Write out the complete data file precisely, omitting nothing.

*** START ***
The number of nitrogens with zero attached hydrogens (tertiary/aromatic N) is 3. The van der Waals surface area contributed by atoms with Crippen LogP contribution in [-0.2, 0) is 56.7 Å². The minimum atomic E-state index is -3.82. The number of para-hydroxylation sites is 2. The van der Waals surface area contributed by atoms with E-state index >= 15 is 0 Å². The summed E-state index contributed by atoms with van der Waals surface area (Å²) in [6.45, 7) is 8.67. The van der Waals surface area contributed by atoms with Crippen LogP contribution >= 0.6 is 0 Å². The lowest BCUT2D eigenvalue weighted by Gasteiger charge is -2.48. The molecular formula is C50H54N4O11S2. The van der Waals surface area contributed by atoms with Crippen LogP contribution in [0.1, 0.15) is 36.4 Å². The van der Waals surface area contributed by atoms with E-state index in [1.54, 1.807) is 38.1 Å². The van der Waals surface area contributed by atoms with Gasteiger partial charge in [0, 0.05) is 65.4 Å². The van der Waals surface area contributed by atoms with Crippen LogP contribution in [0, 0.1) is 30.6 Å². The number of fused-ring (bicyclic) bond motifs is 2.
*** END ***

The number of nitrogens with zero attached hydrogens (tertiary/aromatic N) is 3. The van der Waals surface area contributed by atoms with Crippen LogP contribution in [-0.2, 0) is 56.7 Å². The minimum atomic E-state index is -3.82. The number of para-hydroxylation sites is 2. The van der Waals surface area contributed by atoms with E-state index >= 15 is 0 Å². The summed E-state index contributed by atoms with van der Waals surface area (Å²) in [6.45, 7) is 8.67. The van der Waals surface area contributed by atoms with Crippen LogP contribution >= 0.6 is 0 Å². The lowest BCUT2D eigenvalue weighted by Gasteiger charge is -2.48. The molecular formula is C50H54N4O11S2. The van der Waals surface area contributed by atoms with Crippen LogP contribution in [0.1, 0.15) is 36.4 Å². The van der Waals surface area contributed by atoms with E-state index in [1.54, 1.807) is 38.1 Å². The van der Waals surface area contributed by atoms with Gasteiger partial charge in [0, 0.05) is 65.4 Å². The van der Waals surface area contributed by atoms with Crippen LogP contribution in [0, 0.1) is 30.6 Å². The number of fused-ring (bicyclic) bond motifs is 2.